Review: ‘Dealing With Dad’

A Thoughtful And Heartfelt Portrayal Of Asian-American Family Dynamics

Dealing with Dad is a family drama film that explores the intricacies of Asian-American family dynamics. The movie follows the story of Margaret Chang, who and her two brothers return to their hometown to deal with their father’s sudden depression. Starring Ally Maki, Hayden Szeto, and Peter S Kim, the film portrays the difficulties of being raised by a strict and sometimes abusive parent and how it impacts their personal lives.

Margaret (Maki), the most stable of the siblings, went to college and achieved a solid job, while Roy (Kim), the oldest, works a mediocre job and struggles to cope with his recent separation. The youngest at 33, Larry (Szeto) lives at home and buys and sells action figure collectibles. When their father’s depression makes him more likable, the siblings struggle to find a solution to his condition.

Under the direction of Tom Huang (Find Me, Unusual Targets), the movie is anchored by solid performances from the cast, especially Maki, who brings depth and nuance to her portrayal of a responsible, level-headed woman struggling to keep her family together. Szeto and Kim also shine in their respective roles, providing some mediocre comic relief to the otherwise emotionally charged movie.

All three siblings share a problematic childhood with their strict and sometimes abusive father. As they try to make their father better, they share their experiences and memories, slowly uncovering hidden truths behind their father’s behavior. Throughout this time, each sibling encounters changes in their personal lives that affect their futures. The film provides a great insight into Asian-American culture and the challenges of being raised by a difficult parent.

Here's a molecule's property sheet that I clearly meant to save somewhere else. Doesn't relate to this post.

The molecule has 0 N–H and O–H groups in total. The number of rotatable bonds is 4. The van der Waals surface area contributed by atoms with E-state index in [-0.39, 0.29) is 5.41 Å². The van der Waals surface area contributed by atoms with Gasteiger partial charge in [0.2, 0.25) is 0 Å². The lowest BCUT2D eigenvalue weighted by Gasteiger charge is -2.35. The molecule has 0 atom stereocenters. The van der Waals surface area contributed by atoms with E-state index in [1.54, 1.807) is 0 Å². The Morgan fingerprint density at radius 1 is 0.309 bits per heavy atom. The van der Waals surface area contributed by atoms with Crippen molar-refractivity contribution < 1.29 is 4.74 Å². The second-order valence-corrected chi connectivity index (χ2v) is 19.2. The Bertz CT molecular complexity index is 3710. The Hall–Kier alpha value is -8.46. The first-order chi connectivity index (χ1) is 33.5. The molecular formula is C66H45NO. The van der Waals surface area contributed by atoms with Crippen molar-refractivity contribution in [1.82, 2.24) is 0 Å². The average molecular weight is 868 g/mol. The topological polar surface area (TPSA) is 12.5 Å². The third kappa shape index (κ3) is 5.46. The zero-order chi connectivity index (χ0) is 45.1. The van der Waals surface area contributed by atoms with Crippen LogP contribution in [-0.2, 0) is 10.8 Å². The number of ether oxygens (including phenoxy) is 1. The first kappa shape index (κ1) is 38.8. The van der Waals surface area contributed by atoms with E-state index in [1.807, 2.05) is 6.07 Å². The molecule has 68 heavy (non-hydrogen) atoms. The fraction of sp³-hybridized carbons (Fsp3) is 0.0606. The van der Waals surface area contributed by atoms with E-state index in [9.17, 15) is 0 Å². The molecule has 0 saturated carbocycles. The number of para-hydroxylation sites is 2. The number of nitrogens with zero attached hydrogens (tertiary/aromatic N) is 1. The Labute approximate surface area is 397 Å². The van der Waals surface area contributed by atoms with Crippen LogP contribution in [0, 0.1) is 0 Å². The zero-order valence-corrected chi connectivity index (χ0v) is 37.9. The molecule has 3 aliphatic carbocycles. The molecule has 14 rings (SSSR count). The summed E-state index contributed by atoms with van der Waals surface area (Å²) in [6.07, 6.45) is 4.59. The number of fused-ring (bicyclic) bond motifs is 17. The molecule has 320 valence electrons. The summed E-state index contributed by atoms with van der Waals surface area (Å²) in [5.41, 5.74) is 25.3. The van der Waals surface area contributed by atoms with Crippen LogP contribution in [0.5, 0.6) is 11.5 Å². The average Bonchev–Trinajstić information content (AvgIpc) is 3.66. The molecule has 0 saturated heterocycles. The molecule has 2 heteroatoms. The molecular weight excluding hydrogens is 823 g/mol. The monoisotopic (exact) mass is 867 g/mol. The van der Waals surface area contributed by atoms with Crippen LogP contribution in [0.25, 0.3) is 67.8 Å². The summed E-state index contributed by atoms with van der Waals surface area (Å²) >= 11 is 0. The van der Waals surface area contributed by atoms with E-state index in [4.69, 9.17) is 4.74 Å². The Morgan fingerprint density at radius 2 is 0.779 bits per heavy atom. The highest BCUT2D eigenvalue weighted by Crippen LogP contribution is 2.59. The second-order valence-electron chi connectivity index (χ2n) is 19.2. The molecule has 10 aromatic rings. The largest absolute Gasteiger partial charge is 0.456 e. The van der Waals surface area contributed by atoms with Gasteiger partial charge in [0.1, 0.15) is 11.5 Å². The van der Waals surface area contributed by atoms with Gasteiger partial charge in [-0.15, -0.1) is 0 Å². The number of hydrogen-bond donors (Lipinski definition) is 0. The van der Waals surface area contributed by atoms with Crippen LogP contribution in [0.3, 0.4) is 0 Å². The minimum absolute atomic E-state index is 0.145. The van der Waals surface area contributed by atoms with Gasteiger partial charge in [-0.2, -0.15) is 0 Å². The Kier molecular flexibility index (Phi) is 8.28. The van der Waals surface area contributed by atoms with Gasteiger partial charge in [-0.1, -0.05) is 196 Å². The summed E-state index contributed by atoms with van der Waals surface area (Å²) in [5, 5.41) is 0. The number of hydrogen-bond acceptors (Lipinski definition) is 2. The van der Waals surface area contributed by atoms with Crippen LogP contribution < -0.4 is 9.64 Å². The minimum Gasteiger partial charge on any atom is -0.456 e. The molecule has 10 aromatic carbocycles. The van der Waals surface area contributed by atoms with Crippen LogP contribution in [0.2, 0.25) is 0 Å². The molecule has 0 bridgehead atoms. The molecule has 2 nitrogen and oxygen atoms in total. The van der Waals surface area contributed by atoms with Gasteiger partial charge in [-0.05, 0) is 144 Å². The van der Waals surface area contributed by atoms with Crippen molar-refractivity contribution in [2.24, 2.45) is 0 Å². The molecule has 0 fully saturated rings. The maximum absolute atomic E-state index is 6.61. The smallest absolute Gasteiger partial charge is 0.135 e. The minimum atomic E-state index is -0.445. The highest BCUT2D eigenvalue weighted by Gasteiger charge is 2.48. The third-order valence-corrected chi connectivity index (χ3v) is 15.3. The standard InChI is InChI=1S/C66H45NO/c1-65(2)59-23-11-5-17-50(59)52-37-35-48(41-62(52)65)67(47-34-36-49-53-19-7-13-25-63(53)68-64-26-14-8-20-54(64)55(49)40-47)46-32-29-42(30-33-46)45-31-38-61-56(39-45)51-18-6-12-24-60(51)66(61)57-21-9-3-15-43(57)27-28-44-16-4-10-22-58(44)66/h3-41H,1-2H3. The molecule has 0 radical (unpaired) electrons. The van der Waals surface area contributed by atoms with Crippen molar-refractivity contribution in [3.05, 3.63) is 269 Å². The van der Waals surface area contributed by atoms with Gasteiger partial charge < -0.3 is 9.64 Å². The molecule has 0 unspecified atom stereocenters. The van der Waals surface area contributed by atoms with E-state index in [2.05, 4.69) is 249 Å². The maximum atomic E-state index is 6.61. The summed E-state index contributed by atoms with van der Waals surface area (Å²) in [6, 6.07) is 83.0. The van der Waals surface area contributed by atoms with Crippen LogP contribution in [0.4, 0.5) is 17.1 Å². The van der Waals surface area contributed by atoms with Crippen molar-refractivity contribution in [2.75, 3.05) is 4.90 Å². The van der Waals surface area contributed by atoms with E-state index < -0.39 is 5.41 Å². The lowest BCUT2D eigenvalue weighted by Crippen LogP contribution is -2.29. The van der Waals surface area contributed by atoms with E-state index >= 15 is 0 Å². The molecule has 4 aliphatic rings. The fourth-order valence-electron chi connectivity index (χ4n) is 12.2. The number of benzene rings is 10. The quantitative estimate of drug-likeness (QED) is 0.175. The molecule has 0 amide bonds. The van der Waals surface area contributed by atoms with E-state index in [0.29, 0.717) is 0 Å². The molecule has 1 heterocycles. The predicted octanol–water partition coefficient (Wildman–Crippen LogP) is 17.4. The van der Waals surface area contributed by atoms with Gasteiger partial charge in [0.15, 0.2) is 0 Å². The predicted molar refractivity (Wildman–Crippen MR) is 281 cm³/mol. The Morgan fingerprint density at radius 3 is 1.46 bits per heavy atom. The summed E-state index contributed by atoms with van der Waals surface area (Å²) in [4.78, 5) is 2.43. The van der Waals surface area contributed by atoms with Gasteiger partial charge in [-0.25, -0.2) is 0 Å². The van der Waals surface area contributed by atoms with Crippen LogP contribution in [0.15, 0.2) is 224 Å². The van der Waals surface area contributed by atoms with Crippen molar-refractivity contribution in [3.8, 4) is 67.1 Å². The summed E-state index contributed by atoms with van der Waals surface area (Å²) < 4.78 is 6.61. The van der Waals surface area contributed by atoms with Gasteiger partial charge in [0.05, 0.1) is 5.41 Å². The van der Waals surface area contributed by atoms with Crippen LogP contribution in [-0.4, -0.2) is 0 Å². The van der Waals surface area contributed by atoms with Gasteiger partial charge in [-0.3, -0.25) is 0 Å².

The film’s pace is deliberate, and the narrative takes its time to delve into the siblings’ individual stories and the complexities of each relationship with their father. While this might come across as slow to some, it allows the audience to understand and empathize with the characters on a deeper level. One of the film’s strengths is its insightful portrayal of Asian-American culture and how it impacts family dynamics. It sheds light on the challenges of being raised by a strict and often abusive parent and its impact on the siblings’ personal lives.

Dealing with Dad is a heartfelt and thought-provoking film that tackles difficult family dynamics with sensitivity and insight. The film delicately conveys the emotional hardship within the family, although it may come across as slow-paced for some. There are a few comedic moments however, the dialogue is relatively simple. This family bonding-style film is best watched at home, providing viewers with a heartwarming and relatable story.

Dealing with Dad is out now.


Dealing With Dad
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